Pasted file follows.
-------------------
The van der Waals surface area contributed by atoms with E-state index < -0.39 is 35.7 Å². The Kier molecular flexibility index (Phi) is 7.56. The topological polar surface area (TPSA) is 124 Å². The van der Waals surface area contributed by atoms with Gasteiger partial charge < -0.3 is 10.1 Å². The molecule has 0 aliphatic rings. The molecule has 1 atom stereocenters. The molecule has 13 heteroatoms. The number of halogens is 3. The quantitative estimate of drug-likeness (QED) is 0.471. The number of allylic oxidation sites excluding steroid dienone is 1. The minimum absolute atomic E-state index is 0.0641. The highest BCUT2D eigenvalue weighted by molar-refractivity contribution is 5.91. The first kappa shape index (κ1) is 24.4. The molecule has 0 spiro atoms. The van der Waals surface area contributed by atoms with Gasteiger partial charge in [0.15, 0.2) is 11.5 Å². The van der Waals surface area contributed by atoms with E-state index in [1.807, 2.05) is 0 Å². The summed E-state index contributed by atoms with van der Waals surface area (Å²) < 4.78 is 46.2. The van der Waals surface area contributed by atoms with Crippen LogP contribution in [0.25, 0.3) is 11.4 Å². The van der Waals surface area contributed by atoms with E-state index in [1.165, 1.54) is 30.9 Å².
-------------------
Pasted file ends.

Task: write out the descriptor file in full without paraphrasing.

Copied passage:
The van der Waals surface area contributed by atoms with E-state index < -0.39 is 35.7 Å². The Kier molecular flexibility index (Phi) is 7.56. The topological polar surface area (TPSA) is 124 Å². The van der Waals surface area contributed by atoms with Gasteiger partial charge < -0.3 is 10.1 Å². The molecule has 0 aliphatic rings. The molecule has 1 atom stereocenters. The molecule has 13 heteroatoms. The number of halogens is 3. The quantitative estimate of drug-likeness (QED) is 0.471. The number of allylic oxidation sites excluding steroid dienone is 1. The minimum absolute atomic E-state index is 0.0641. The highest BCUT2D eigenvalue weighted by molar-refractivity contribution is 5.91. The first kappa shape index (κ1) is 24.4. The molecule has 0 spiro atoms. The van der Waals surface area contributed by atoms with Gasteiger partial charge in [0.15, 0.2) is 11.5 Å². The van der Waals surface area contributed by atoms with E-state index in [1.807, 2.05) is 0 Å². The summed E-state index contributed by atoms with van der Waals surface area (Å²) < 4.78 is 46.2. The van der Waals surface area contributed by atoms with Crippen LogP contribution in [0.25, 0.3) is 11.4 Å². The van der Waals surface area contributed by atoms with E-state index in [1.165, 1.54) is 30.9 Å².